The Centre on Wednesday extended the 15th Finance Commission’s term by a year. The Narendra Modi government also asked the commission to submit an interim report for the 2020-’21 financial year, and a full report for the 2021-’22 to 2025-’26 financial years.
“The extension of the term will enable the commission to examine various comparable estimates for financial projections, in view of reforms and the new realities to finalise its recommendations for the period 2020-2026,” the government said in a press statement.
The Centre said the extension would help it and state governments with medium-term resource planning. The decision does not run afoul of the Constitution, Business Standard quoted unidentified officials as saying. “The Constitution just mandates that every five years a Finance Commission has to be set up,” said an official. “Today’s Cabinet decision is not in contravention of that.”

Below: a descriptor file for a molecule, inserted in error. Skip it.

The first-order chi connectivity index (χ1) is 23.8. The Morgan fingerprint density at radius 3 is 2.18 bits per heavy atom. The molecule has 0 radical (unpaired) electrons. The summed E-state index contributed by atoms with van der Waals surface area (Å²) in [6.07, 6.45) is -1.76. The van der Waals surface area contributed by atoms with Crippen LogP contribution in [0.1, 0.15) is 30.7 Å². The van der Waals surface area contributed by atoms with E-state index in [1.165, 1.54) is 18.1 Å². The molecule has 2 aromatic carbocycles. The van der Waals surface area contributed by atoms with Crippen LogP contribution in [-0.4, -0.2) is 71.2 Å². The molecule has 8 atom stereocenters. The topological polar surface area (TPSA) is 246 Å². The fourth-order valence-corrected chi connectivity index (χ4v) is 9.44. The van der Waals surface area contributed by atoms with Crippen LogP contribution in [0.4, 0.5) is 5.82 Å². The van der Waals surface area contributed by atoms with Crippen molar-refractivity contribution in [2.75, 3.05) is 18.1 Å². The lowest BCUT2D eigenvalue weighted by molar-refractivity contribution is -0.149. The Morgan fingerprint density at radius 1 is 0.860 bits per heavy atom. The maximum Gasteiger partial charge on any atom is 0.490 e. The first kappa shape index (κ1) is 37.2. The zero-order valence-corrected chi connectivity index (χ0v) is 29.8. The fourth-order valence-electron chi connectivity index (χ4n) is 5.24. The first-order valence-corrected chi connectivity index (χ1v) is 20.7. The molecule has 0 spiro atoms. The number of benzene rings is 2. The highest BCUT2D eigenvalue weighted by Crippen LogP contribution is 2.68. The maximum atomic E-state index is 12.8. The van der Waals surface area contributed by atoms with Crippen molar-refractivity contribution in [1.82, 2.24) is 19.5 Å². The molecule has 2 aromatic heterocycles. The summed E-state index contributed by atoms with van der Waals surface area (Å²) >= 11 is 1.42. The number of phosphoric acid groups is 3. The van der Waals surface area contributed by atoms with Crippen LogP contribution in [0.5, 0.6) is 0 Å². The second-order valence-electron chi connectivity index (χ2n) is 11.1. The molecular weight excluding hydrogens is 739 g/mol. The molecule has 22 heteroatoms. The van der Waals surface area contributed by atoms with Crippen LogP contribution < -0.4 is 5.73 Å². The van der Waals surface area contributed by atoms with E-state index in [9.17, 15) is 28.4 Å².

The newspaper also reported that the term had been extended considering the creation of the Union Territories of Jammu and Kashmir, and Ladakh. The Centre revoked the undivided Jammu and Kashmir’s special constitutional status on August 5 and the two Union Territories came into existence on October 31.
Union Territories usually get their financial resources from the central government’s share, but the Jammu and Kashmir Reorganisation Act, 2019, prescribes that the commission should treat the two Union Territories as a state.
In July, the terms of reference for the 15th Finance Commission were changed, and the panel was asked to use the 2011 Census as the base year to determine the devolution of taxes to states. Using the 1971 Census had been the norm before. Former Prime Minister Manmohan Singh was among those who criticised this move.